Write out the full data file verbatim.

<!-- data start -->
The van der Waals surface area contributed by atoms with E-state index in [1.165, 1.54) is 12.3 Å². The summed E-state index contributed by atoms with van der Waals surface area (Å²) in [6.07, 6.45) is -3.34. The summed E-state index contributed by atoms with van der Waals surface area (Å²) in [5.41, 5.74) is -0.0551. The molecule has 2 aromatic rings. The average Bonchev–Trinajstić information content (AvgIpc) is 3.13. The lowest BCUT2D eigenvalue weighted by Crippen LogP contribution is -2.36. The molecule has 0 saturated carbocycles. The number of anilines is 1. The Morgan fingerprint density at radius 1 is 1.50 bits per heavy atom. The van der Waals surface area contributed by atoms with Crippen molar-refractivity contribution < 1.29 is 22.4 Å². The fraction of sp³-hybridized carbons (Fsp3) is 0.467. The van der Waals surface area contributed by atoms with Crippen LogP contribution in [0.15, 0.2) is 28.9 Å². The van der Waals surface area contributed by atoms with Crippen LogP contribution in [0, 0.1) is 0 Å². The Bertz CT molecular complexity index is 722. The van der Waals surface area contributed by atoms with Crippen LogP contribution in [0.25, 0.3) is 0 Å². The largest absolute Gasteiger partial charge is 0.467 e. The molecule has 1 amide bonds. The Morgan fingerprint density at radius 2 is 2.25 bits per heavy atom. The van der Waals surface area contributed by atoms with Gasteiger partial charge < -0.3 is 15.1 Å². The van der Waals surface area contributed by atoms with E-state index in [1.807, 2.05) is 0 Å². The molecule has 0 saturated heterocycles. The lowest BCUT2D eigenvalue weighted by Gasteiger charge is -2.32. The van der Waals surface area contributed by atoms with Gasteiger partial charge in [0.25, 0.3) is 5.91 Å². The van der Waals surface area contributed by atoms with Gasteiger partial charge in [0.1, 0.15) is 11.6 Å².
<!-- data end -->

The van der Waals surface area contributed by atoms with E-state index in [1.165, 1.54) is 12.3 Å². The summed E-state index contributed by atoms with van der Waals surface area (Å²) in [6.07, 6.45) is -3.34. The summed E-state index contributed by atoms with van der Waals surface area (Å²) in [5.41, 5.74) is -0.0551. The molecule has 2 aromatic rings. The average Bonchev–Trinajstić information content (AvgIpc) is 3.13. The lowest BCUT2D eigenvalue weighted by Crippen LogP contribution is -2.36. The molecule has 0 saturated carbocycles. The number of anilines is 1. The Morgan fingerprint density at radius 1 is 1.50 bits per heavy atom. The van der Waals surface area contributed by atoms with Crippen molar-refractivity contribution < 1.29 is 22.4 Å². The fraction of sp³-hybridized carbons (Fsp3) is 0.467. The van der Waals surface area contributed by atoms with Crippen LogP contribution in [0.15, 0.2) is 28.9 Å². The van der Waals surface area contributed by atoms with Crippen LogP contribution in [0, 0.1) is 0 Å². The Bertz CT molecular complexity index is 722. The van der Waals surface area contributed by atoms with Crippen LogP contribution in [0.25, 0.3) is 0 Å². The largest absolute Gasteiger partial charge is 0.467 e. The molecule has 1 amide bonds. The Morgan fingerprint density at radius 2 is 2.25 bits per heavy atom. The van der Waals surface area contributed by atoms with Gasteiger partial charge < -0.3 is 15.1 Å². The van der Waals surface area contributed by atoms with E-state index in [1.807, 2.05) is 0 Å². The molecule has 0 saturated heterocycles. The lowest BCUT2D eigenvalue weighted by Gasteiger charge is -2.32. The van der Waals surface area contributed by atoms with Gasteiger partial charge in [0.25, 0.3) is 5.91 Å². The van der Waals surface area contributed by atoms with Gasteiger partial charge in [0.1, 0.15) is 11.6 Å².